with me, but you don’t need to. So, that’s, that’s a better brand than the
brand I had before, which was the guy will never
sue. He will never get into litigation. So, you really wanna think carefully,
because that brand, and part of my message, here is that there are no
episodic negotiations. You may think it’s an episode. You may think you’re going in and having a
one-off, deal with somebody. That person talks to somebody else who
talks to somebody else who talks to somebody else, and pretty soon everything
is we live in a very connected world. So think carefully. If you’re doing a lot of negotiation for a living, think very carefully about the
brand you wanna have. Now, I apologize to my students, former
students for this next one, because several of you seen this, but I had a, [COUGH] a negotiation with my daughter over this
last topic. So, I’m out here teaching at Standford. And I come out for basically ten weeks,
when I teach here. So, she’s back in another state, and we
correspond by email. I get back a couple of times, she and my
wife get out a couple of times, but we’re basically
away from each other. So here I get this email from her. Dear Dad, did you hear I’m getting a rat? Won’t that be cool? The pet store lady said that you can train
rats to fetch and stay. I wanted to get mice, because they are
cuter and don’t have a disgusting tail, but mice just run away,
and they never become your friend. Rats will sleep on you, and I’m sure dad
you’ll become great friends with my rats. [LAUGH] I’m thinking of naming them Ritzy
and Scraps. Won’t that be cute? And you can even see them when they’re
tiny babies. Take deep breaths if you’re getting
nervous. [LAUGH] I will pay for them and the cage
with my very own money. All you and mom have to do is buy the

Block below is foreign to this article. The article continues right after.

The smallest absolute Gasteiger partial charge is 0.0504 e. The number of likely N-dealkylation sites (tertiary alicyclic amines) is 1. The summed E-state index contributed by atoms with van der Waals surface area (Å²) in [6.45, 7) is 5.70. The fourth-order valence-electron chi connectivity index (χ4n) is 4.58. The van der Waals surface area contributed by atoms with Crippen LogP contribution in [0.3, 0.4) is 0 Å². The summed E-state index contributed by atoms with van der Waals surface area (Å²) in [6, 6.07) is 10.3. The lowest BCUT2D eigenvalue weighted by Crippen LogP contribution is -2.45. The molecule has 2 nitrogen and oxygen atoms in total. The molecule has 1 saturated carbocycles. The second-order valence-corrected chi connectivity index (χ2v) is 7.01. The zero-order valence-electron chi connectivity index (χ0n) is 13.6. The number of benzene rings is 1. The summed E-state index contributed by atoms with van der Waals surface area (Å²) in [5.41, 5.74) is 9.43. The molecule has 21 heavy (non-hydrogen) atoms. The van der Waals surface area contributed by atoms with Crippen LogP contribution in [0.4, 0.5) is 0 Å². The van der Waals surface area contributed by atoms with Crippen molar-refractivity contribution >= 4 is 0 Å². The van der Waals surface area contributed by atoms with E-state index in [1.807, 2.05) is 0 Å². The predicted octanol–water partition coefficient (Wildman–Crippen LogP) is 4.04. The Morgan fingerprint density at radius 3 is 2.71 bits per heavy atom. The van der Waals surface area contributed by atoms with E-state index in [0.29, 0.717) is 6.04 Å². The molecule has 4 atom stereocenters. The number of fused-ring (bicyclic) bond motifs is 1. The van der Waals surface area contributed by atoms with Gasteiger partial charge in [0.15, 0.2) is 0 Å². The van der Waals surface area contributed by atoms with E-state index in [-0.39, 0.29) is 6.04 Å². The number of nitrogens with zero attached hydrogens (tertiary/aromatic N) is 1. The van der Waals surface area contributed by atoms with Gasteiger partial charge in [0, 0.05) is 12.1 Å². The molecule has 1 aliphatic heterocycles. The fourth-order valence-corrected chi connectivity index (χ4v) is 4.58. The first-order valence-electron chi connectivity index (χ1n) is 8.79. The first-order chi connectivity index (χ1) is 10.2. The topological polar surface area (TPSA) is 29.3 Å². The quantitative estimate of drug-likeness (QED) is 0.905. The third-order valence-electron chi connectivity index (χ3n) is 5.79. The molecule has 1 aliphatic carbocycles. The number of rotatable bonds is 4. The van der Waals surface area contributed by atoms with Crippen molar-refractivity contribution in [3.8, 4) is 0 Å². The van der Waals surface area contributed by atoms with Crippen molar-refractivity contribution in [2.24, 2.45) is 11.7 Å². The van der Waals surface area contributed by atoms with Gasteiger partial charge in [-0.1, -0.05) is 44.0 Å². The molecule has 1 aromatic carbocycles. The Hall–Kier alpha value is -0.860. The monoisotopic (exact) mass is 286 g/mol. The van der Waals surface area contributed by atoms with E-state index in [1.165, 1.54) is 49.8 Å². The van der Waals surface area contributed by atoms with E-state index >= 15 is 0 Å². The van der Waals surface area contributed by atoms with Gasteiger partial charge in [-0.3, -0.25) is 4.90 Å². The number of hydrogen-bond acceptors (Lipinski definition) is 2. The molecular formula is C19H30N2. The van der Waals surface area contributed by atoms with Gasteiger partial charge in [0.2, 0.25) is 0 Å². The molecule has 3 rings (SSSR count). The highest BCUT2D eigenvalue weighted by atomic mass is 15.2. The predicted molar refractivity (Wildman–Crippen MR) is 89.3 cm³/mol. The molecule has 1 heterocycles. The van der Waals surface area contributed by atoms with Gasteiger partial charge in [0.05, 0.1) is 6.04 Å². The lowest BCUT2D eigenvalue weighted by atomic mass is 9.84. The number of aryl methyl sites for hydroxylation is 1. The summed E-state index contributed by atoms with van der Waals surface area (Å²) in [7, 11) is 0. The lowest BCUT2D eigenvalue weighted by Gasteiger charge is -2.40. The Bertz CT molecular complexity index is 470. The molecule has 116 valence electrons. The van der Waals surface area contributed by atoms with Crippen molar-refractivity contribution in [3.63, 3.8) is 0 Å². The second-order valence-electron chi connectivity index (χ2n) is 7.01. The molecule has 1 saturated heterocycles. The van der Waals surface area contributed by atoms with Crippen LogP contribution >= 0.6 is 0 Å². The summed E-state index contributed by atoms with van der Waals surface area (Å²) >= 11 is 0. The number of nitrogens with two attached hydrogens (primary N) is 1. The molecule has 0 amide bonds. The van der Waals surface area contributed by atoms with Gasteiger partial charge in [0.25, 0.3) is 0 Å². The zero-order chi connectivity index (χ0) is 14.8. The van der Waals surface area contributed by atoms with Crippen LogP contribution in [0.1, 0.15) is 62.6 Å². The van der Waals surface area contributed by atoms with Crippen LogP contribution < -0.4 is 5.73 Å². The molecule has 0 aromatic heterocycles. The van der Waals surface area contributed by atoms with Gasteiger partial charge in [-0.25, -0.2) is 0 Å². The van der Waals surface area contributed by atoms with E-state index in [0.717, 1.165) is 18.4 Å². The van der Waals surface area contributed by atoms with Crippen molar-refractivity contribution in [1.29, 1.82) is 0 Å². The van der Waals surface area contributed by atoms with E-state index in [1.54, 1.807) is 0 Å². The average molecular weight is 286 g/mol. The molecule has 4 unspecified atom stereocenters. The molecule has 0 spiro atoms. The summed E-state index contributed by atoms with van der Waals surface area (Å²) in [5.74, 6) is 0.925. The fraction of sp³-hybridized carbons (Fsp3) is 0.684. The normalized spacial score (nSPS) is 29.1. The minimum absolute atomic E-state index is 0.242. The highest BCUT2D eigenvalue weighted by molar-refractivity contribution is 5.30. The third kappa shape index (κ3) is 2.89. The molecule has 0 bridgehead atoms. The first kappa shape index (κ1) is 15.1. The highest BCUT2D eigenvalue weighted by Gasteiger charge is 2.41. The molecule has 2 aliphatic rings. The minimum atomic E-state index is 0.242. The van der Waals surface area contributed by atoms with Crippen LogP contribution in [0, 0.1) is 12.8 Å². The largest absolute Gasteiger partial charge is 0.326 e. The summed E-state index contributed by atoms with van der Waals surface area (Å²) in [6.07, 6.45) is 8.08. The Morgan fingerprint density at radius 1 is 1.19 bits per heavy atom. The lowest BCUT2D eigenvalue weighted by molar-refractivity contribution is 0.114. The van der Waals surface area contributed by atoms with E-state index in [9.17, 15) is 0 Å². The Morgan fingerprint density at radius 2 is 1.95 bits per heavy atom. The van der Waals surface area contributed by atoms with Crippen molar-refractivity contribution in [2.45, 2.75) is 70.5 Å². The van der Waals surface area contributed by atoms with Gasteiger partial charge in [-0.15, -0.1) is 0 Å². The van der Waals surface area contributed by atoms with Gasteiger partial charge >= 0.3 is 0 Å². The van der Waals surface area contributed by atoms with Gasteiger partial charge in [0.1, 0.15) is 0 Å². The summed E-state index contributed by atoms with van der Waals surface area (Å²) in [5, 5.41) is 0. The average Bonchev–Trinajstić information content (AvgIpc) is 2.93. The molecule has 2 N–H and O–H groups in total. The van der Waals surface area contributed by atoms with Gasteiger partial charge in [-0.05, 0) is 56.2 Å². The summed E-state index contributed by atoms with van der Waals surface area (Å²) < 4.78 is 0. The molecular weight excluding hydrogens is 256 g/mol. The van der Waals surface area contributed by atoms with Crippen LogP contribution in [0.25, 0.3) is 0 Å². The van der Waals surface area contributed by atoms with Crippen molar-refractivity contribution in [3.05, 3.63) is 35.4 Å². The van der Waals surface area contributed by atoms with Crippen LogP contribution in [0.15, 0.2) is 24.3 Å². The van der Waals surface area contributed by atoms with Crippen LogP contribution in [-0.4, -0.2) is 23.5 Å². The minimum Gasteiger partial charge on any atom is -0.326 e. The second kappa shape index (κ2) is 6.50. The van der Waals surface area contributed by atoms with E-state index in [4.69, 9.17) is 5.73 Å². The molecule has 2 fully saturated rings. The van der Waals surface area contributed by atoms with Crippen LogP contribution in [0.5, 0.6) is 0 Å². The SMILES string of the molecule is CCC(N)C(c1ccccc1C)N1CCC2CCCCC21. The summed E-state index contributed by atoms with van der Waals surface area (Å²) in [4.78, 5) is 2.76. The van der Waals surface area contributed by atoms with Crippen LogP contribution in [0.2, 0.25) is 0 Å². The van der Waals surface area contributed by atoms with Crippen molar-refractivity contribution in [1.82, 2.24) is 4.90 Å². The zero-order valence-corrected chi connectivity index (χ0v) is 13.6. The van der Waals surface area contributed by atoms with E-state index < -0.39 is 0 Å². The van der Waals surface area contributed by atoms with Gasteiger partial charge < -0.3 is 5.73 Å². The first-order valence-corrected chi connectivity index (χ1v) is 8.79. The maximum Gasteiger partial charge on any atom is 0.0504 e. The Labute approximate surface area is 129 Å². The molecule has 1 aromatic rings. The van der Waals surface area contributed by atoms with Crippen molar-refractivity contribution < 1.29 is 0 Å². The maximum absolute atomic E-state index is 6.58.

food, which really doesn’t cost much. I’ve already done everything else. I think I’m ready, it’s okay, I can take
care of them. I’ve proven I can take care of animals, I
even sweep up the cats barf.>>[LAUGH].>>I can handle it. So, you can trust me to take to care of
Ritzy and Scraps. They already have names. I hope you’re doing well at Stanford. Isn’t this warm and fuzzy? I’m doing well here, same normal things, practicing soccer, whining to mom about
getting rats. Just, so you know, she already said yes. [LAUGH] Is this a negotiator? This 11 year old kid, I mean some of this
stuff, when I ask who are the expert negotiators, I promise you we are born
knowing something about negotiation. Just see you know, she oh, yeah, I’m sure
she’s sick of the same conversations can I get a
rat, mom? Please, I’ll do my practicing that’s my
secret in life. Promise to do my practicing. [UNKNOWN] So here’s this, this is the
initial volley. This is the negotiating position. She’s kind of laid out her negotiating
position. So you’re sitting out here, 1,500 miles
away, thinking no way. [LAUGH] She has crossed the barrier I’m
unwilling to cross. So, here’s my response, and I want you to
notice this, because this is, this is a real life
negotiation. And I’m gonna have you predict how it came
out.>>[INAUDIBLE].>>What’s that? [LAUGH] Good point. Dear Elise are you nuts? I have been killing rats at the house in
Woodside they are not cute they’re not nice they are not controllable they stink
they eat everything, they make little black
poops everywhere. And I have to clean up the mess. Just this week, I bought some decon, to
put out where the rats live.>>[LAUGH]>>The next day I found a dead rat near the pool, and another one trapped in
the garage. Just to be clear, how, about how I feel, I
must inform you, that we smashed it’s head in
with a [INAUDIBLE]>>[LAUGH]>>I’m a negotiator, come on. [LAUGH] It was fat and ugly. By the way, I think its name was something
like Ritzy. [LAUGH] In any event, one of the big
reasons I was getting so excited about coming home was to get
away from the rats. Now I may as well stay, huh? See how hurt. I’m just hurt, I’m appealing to this young
daughter. now, what would like next, a python, or
how about some Ebola virus?>>[LAUGH]
>>Or maybe you could raise maggots. Anyway, I still love you and miss you and
will see you next week. Love, Dad.>>[LAUGH]
>>So how did this negotiation come out? Straight egg. What’s that.>>He get’s the rats.>>She get’s the rats exactly. She got the rats. Now why would an expert professional
negotiator with $10 billion worth of deals under my belt. Given to this 11 year old kid on some
stinking rats.>>Imbalance of power.>>[LAUGH] That’s a great point. Or besides your mom had already said yes,
so real imbalance of power. To me this is the difference between
knowing the elephants and the ants. You know, I was willing to lose a battle